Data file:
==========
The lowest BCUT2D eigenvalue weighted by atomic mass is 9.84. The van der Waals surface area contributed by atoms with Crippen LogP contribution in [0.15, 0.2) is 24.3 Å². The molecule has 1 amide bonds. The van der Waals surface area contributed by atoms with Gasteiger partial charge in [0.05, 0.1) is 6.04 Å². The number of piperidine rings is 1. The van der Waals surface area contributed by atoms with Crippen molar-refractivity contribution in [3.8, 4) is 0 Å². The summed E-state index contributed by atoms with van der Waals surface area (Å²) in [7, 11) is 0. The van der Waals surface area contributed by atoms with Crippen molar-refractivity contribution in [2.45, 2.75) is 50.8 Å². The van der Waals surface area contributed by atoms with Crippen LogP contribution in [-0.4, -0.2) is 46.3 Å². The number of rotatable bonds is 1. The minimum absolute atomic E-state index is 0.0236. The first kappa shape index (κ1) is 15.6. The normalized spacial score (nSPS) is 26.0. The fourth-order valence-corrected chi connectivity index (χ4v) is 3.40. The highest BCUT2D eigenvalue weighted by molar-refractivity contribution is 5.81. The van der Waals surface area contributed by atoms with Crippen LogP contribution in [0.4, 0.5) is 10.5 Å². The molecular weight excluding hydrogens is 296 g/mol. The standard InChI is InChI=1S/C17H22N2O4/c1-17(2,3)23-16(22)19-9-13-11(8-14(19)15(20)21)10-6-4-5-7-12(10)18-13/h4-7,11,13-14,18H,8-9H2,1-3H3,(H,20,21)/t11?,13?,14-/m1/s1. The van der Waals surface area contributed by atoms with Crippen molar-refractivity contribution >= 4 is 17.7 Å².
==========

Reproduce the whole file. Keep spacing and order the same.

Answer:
The lowest BCUT2D eigenvalue weighted by atomic mass is 9.84. The van der Waals surface area contributed by atoms with Crippen LogP contribution in [0.15, 0.2) is 24.3 Å². The molecule has 1 amide bonds. The van der Waals surface area contributed by atoms with Gasteiger partial charge in [0.05, 0.1) is 6.04 Å². The number of piperidine rings is 1. The van der Waals surface area contributed by atoms with Crippen molar-refractivity contribution in [3.8, 4) is 0 Å². The summed E-state index contributed by atoms with van der Waals surface area (Å²) in [7, 11) is 0. The van der Waals surface area contributed by atoms with Crippen molar-refractivity contribution in [2.45, 2.75) is 50.8 Å². The van der Waals surface area contributed by atoms with Crippen LogP contribution in [-0.4, -0.2) is 46.3 Å². The number of rotatable bonds is 1. The minimum absolute atomic E-state index is 0.0236. The first kappa shape index (κ1) is 15.6. The normalized spacial score (nSPS) is 26.0. The fourth-order valence-corrected chi connectivity index (χ4v) is 3.40. The highest BCUT2D eigenvalue weighted by molar-refractivity contribution is 5.81. The van der Waals surface area contributed by atoms with Crippen LogP contribution in [0.4, 0.5) is 10.5 Å². The molecular weight excluding hydrogens is 296 g/mol. The standard InChI is InChI=1S/C17H22N2O4/c1-17(2,3)23-16(22)19-9-13-11(8-14(19)15(20)21)10-6-4-5-7-12(10)18-13/h4-7,11,13-14,18H,8-9H2,1-3H3,(H,20,21)/t11?,13?,14-/m1/s1. The van der Waals surface area contributed by atoms with Crippen molar-refractivity contribution >= 4 is 17.7 Å².